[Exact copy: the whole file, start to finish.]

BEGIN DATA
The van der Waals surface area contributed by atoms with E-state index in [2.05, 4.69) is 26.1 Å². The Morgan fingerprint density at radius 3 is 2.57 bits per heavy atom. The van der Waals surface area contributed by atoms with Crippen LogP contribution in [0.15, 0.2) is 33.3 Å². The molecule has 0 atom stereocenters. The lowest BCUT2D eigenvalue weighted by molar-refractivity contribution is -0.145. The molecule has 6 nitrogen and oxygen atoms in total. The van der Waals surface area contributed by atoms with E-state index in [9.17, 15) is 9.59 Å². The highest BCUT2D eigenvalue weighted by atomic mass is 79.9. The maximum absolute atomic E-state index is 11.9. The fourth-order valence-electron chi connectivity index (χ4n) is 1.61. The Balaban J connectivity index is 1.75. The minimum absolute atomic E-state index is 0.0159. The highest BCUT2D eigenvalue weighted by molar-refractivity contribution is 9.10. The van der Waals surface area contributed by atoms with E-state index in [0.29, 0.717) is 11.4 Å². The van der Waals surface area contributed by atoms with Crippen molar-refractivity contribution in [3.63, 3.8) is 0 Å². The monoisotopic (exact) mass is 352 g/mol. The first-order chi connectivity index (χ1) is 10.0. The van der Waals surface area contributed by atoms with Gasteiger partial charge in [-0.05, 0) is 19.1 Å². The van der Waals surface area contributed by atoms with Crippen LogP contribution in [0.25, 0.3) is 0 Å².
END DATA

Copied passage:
The van der Waals surface area contributed by atoms with E-state index in [2.05, 4.69) is 26.1 Å². The Morgan fingerprint density at radius 3 is 2.57 bits per heavy atom. The van der Waals surface area contributed by atoms with Crippen LogP contribution in [0.15, 0.2) is 33.3 Å². The molecule has 0 atom stereocenters. The lowest BCUT2D eigenvalue weighted by molar-refractivity contribution is -0.145. The molecule has 6 nitrogen and oxygen atoms in total. The van der Waals surface area contributed by atoms with E-state index in [9.17, 15) is 9.59 Å². The highest BCUT2D eigenvalue weighted by atomic mass is 79.9. The maximum absolute atomic E-state index is 11.9. The fourth-order valence-electron chi connectivity index (χ4n) is 1.61. The Balaban J connectivity index is 1.75. The minimum absolute atomic E-state index is 0.0159. The highest BCUT2D eigenvalue weighted by molar-refractivity contribution is 9.10. The van der Waals surface area contributed by atoms with E-state index in [0.29, 0.717) is 11.4 Å². The van der Waals surface area contributed by atoms with Crippen molar-refractivity contribution in [3.63, 3.8) is 0 Å². The monoisotopic (exact) mass is 352 g/mol. The first-order chi connectivity index (χ1) is 10.0. The van der Waals surface area contributed by atoms with Gasteiger partial charge in [-0.05, 0) is 19.1 Å². The van der Waals surface area contributed by atoms with Crippen LogP contribution in [0.25, 0.3) is 0 Å².